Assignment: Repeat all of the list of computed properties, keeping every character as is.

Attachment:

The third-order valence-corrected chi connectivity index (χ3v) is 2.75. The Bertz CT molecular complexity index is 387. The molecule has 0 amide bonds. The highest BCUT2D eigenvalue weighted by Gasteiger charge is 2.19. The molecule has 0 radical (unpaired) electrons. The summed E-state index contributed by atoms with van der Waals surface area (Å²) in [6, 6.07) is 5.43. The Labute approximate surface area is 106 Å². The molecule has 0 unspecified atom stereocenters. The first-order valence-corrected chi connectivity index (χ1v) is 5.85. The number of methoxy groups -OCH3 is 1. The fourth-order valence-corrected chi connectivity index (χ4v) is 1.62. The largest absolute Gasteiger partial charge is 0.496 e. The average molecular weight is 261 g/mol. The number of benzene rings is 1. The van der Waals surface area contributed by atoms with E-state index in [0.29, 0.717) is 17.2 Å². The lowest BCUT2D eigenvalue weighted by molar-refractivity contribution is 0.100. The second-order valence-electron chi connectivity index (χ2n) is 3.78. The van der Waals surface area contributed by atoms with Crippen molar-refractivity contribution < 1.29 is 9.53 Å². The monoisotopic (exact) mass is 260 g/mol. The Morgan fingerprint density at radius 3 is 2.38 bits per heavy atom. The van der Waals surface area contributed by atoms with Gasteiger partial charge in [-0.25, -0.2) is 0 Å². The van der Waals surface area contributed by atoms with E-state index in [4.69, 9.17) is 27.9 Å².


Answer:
The third-order valence-corrected chi connectivity index (χ3v) is 2.75. The Bertz CT molecular complexity index is 387. The molecule has 0 amide bonds. The highest BCUT2D eigenvalue weighted by Gasteiger charge is 2.19. The molecule has 0 radical (unpaired) electrons. The summed E-state index contributed by atoms with van der Waals surface area (Å²) in [6, 6.07) is 5.43. The Labute approximate surface area is 106 Å². The molecule has 0 unspecified atom stereocenters. The first-order valence-corrected chi connectivity index (χ1v) is 5.85. The number of methoxy groups -OCH3 is 1. The fourth-order valence-corrected chi connectivity index (χ4v) is 1.62. The largest absolute Gasteiger partial charge is 0.496 e. The average molecular weight is 261 g/mol. The number of benzene rings is 1. The van der Waals surface area contributed by atoms with E-state index in [0.29, 0.717) is 17.2 Å². The lowest BCUT2D eigenvalue weighted by molar-refractivity contribution is 0.100. The second-order valence-electron chi connectivity index (χ2n) is 3.78. The van der Waals surface area contributed by atoms with Crippen molar-refractivity contribution < 1.29 is 9.53 Å². The monoisotopic (exact) mass is 260 g/mol. The Morgan fingerprint density at radius 3 is 2.38 bits per heavy atom. The van der Waals surface area contributed by atoms with Gasteiger partial charge in [-0.25, -0.2) is 0 Å². The van der Waals surface area contributed by atoms with E-state index in [4.69, 9.17) is 27.9 Å².